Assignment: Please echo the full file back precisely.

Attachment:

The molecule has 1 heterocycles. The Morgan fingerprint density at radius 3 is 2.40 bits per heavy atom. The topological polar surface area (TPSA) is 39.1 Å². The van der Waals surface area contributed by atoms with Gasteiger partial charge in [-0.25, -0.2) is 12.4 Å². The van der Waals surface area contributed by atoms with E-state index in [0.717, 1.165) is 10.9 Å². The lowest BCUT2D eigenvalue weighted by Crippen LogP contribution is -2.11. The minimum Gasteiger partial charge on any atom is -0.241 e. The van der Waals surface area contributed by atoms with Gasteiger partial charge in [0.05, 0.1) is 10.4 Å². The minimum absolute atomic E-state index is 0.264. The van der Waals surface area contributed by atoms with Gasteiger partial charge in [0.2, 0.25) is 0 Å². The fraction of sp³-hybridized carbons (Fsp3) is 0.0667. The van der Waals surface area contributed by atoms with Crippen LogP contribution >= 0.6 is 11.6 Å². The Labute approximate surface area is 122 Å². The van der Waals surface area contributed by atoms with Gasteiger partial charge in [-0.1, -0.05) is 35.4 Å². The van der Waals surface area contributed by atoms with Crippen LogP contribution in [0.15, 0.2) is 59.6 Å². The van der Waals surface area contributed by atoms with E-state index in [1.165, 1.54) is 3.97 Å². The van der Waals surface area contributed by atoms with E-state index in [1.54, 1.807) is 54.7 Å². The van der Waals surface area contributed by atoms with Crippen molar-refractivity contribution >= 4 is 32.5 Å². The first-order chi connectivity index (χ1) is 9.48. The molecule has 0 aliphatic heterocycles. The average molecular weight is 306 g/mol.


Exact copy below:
The molecule has 1 heterocycles. The Morgan fingerprint density at radius 3 is 2.40 bits per heavy atom. The topological polar surface area (TPSA) is 39.1 Å². The van der Waals surface area contributed by atoms with Gasteiger partial charge in [-0.25, -0.2) is 12.4 Å². The van der Waals surface area contributed by atoms with E-state index in [0.717, 1.165) is 10.9 Å². The lowest BCUT2D eigenvalue weighted by Crippen LogP contribution is -2.11. The minimum Gasteiger partial charge on any atom is -0.241 e. The van der Waals surface area contributed by atoms with Gasteiger partial charge in [0.05, 0.1) is 10.4 Å². The minimum absolute atomic E-state index is 0.264. The van der Waals surface area contributed by atoms with Gasteiger partial charge in [0.2, 0.25) is 0 Å². The fraction of sp³-hybridized carbons (Fsp3) is 0.0667. The van der Waals surface area contributed by atoms with Crippen LogP contribution >= 0.6 is 11.6 Å². The Labute approximate surface area is 122 Å². The van der Waals surface area contributed by atoms with Gasteiger partial charge in [-0.1, -0.05) is 35.4 Å². The van der Waals surface area contributed by atoms with Crippen LogP contribution in [0.15, 0.2) is 59.6 Å². The van der Waals surface area contributed by atoms with E-state index in [1.165, 1.54) is 3.97 Å². The van der Waals surface area contributed by atoms with E-state index in [1.54, 1.807) is 54.7 Å². The van der Waals surface area contributed by atoms with Crippen molar-refractivity contribution >= 4 is 32.5 Å². The first-order chi connectivity index (χ1) is 9.48. The molecule has 0 aliphatic heterocycles. The average molecular weight is 306 g/mol.